Real World Cost Considerations of a Paint Spray Booth Installation

 

In days gone by, installing a paint booth was a matter of buying a booth, standing it up and starting to spray.

In today’s environment, with much more attention being paid to the health and safety of employees and the impact that painting can have on the environment, the “Authorities Having Jurisdiction” are legitimately enforcing paint booth related codes that were once overlooked. The “Authority Having Jurisdiction” is usually the local city building inspector, safety codes officer or fire marshal, but can be one of many others. They are enforcing the codes and have the final say in whether or not you will be able to use the new spray booth that you have just purchased and installed.

A major side effect of the now enforced codes is to make the legal installation of a spray booth considerably more costly than it has been in the past. Most jurisdictions require that spray booths and booth installations conform to the guidelines of NFPA-33 and the Provincial or National Building Code. Many of the “Authorities Having Jurisdiction” who do the inspections are requiring that the equipment being installed is verified by a qualified engineer to ensure that the various codes are being complied to.

The following covers the items and potential costs that need to be considered and addressed in order to attain an approved installation. Not all items may be applicable to your installation as the “Authority Having Jurisdiction” makes the final decision, but in most cases they will be required.

Equipment Considerations

  • The spray booth needs to be designed and installed as per the NFPA-33 standard.
  • The spray booth requires an exhaust stack and stack head.
  • Codes require that air exhausted by the booth is replaced with “tempered” air and this translates into a heated Air Make Up Unit.
  • Fire Suppression is required by NFPA-33 and needs to be included in all new booth installations.
  • Baking and recirculating booths require intake ducting and explosion relief to be supplied and installed.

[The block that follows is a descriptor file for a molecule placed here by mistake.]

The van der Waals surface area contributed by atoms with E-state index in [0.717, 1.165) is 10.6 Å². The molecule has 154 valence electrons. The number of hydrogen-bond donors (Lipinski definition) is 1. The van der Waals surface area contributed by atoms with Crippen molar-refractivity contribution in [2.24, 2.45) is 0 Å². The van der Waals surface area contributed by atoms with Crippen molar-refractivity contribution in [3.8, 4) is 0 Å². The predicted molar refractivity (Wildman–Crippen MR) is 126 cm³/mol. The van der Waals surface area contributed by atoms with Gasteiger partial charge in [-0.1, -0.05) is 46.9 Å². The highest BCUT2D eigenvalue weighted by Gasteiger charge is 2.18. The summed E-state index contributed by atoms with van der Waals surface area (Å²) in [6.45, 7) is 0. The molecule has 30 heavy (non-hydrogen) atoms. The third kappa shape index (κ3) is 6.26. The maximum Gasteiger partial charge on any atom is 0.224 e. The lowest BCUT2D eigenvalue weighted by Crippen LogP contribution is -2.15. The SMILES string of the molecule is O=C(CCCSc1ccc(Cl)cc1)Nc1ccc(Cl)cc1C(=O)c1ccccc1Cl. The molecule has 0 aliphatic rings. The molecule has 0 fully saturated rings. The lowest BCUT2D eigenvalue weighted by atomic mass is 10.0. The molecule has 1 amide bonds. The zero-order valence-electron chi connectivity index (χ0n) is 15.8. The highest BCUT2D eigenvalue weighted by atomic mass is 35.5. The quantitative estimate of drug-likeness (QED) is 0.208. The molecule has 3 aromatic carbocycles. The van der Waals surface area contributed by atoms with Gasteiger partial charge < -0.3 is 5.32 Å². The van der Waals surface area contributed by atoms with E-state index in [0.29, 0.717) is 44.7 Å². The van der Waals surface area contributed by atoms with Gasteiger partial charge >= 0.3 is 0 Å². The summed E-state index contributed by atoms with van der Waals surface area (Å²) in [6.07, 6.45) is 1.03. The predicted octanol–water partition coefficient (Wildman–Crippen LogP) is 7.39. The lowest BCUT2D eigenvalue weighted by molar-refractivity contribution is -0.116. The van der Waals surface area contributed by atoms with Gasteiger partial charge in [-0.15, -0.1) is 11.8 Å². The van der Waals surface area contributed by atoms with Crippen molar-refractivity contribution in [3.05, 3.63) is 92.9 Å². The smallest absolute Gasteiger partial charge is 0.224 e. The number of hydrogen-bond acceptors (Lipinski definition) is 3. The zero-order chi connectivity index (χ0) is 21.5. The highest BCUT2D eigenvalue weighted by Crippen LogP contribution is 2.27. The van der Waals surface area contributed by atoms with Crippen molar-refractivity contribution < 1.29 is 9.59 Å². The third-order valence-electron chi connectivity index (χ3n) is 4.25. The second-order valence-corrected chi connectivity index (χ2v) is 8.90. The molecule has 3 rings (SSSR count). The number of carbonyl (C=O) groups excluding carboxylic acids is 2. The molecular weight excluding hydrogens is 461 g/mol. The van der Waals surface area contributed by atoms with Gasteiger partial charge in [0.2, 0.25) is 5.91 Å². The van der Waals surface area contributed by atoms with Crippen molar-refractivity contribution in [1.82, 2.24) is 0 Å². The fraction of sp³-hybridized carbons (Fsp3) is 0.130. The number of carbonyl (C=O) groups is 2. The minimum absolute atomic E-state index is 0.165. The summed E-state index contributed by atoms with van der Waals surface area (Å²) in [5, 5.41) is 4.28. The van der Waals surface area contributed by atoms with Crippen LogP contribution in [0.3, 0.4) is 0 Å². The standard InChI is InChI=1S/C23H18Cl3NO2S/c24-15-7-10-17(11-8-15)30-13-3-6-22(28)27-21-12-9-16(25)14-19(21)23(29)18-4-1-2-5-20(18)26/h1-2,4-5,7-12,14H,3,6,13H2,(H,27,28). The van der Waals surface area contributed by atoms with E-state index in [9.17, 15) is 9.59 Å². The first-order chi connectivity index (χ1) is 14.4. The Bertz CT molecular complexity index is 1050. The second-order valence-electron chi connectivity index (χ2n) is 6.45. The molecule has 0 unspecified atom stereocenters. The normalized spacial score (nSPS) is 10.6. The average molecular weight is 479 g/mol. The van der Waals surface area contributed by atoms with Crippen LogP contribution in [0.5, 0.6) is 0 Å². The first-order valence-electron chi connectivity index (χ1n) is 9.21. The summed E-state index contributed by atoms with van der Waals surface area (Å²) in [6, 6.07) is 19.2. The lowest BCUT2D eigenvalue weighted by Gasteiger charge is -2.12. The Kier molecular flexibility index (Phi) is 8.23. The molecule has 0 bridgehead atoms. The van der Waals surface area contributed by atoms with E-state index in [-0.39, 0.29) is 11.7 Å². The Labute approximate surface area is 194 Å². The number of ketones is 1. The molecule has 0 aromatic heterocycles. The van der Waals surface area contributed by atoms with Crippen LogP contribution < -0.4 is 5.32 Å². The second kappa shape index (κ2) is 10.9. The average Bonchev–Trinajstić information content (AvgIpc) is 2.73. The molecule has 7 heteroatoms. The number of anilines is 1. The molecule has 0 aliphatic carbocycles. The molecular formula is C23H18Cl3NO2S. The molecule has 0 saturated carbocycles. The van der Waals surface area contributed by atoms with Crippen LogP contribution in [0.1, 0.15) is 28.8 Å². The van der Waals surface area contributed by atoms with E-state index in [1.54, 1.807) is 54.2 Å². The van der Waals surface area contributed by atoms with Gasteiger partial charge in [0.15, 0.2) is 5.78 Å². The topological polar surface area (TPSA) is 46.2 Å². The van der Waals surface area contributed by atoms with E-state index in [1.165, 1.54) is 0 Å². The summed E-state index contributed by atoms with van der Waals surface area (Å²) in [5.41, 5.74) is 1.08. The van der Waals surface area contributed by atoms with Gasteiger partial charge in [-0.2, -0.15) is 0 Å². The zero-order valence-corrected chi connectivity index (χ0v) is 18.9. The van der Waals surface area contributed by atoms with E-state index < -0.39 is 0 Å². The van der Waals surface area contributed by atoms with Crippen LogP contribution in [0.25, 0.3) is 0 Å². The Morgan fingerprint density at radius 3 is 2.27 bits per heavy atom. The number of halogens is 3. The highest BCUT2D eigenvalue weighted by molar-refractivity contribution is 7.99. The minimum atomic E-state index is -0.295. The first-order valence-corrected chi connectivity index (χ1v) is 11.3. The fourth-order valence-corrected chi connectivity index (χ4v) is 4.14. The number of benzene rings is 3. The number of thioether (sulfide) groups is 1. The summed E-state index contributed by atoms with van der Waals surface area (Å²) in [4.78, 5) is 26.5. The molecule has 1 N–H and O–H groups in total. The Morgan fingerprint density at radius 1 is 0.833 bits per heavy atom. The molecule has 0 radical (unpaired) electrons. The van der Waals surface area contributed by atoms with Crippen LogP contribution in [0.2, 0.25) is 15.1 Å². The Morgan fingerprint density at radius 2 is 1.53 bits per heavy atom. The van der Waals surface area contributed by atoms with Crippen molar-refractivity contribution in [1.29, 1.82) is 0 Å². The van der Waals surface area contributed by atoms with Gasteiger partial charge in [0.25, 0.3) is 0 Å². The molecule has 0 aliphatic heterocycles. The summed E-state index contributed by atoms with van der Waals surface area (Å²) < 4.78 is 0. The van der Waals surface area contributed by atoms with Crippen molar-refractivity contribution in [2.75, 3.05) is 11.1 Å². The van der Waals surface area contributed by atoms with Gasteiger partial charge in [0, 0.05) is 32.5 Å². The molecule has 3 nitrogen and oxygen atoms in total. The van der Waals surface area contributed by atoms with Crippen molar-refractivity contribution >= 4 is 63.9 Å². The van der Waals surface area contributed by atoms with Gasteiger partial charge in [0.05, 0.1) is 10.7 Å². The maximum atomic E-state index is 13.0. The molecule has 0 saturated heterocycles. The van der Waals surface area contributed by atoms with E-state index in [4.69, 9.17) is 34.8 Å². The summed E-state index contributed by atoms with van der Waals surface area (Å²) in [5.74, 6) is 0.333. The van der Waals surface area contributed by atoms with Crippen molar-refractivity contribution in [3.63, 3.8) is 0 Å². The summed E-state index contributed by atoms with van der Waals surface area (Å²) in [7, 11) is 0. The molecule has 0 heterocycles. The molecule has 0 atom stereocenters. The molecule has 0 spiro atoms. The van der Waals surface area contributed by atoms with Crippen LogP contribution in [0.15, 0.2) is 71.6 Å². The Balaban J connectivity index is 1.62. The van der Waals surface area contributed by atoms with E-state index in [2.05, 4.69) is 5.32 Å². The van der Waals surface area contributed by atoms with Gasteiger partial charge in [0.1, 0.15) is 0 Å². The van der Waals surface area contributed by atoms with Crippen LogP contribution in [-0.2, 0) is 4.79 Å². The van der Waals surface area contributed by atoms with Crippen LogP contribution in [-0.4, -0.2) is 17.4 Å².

• Mechanical engineering is usually required to verify the equipment & the installation meet with NFPA-33 and the applicable building code requirements.
  • Inbound equipment freight charges.
  • Unloading the equipment on site.
  • Fork Lift – supply or rental
  • Storing equipment prior to installation.

 

Utility Considerations

Electrical

  • Feeds – location and available power supply.
  • Voltage and available amps.
  • Available electrical panel space for required breakers.
  • Distance to power supply.
  • Light fixtures.
  • Light bulbs.
  • Controls.
  • Interlocks to the air make-up, fire suppression system, spray gun solenoid, lights, and doors.


Natural Gas

  • Ensure supply.
  • Pressure & volume available.
  • Distance to supply and install gas lines.
  • Gas company upgrade?
  • Regulators.
  • Tie In.


Compressed air

  • Compressor.
  • Air lines.
  • Pressure regulators.
  • Filters and lubricators.
  • Breathing air c/w CO monitors.


Installation Considerations

  • Roof/Wall penetrations for make-up air and exhaust.
  • Supply and install curbs / flashings.
  • Position equipment – Air make up / exhaust fan.
  • Crane rental.
  • Repair roof - Bonded or insured roof ?
  • Structural engineering to verify penetrations & repairs are safe and roof will support the additional load.
  • Potential structural modification depending on the results from engineering.
  • Is there roof access ? If not it may need to be provided.
  • Is the floor level or will it need modification prior to installing the booth ?
  • Erection of the spray booth.
  • Install intake and exhaust ducting.
  • Forklift and/or man lift rentals.
  • Pit excavations for downdraft booths – cut concrete, dig pit, form pit and pour concrete.
  • Floor treatment – finishing or sealing.
  • Disposal of packing crates and refuse.


Permit Considerations

Depending on the jurisdiction and the booth configuration, some or all of the following permits are required.

  • Building permit.
  • Mechanical permit.
  • Electrical permit.
  • Plumbing permit.
  • Gas permit.
  • Automatic Fire Extinguishing permit.
  • Air Emissions permit.

Start Up Considerations

  • An air balance survey and report is sometimes required by the "Authority Having Jurisdiction".
  • Is commissioning included?
  • Is training on proper equipment operation included?

The list is long and involved and the installation of a spray booth is no longer a matter of standing up some sheet metal and dragging in a spray gun and a product to paint.

The end result of the modern day process however, is a spray booth that is much safer than they were in the past. The upfront cost of a legal spray booth installation is considerably higher that it has been in the past, but the long term reduction in liability to the owner makes the process worthwhile.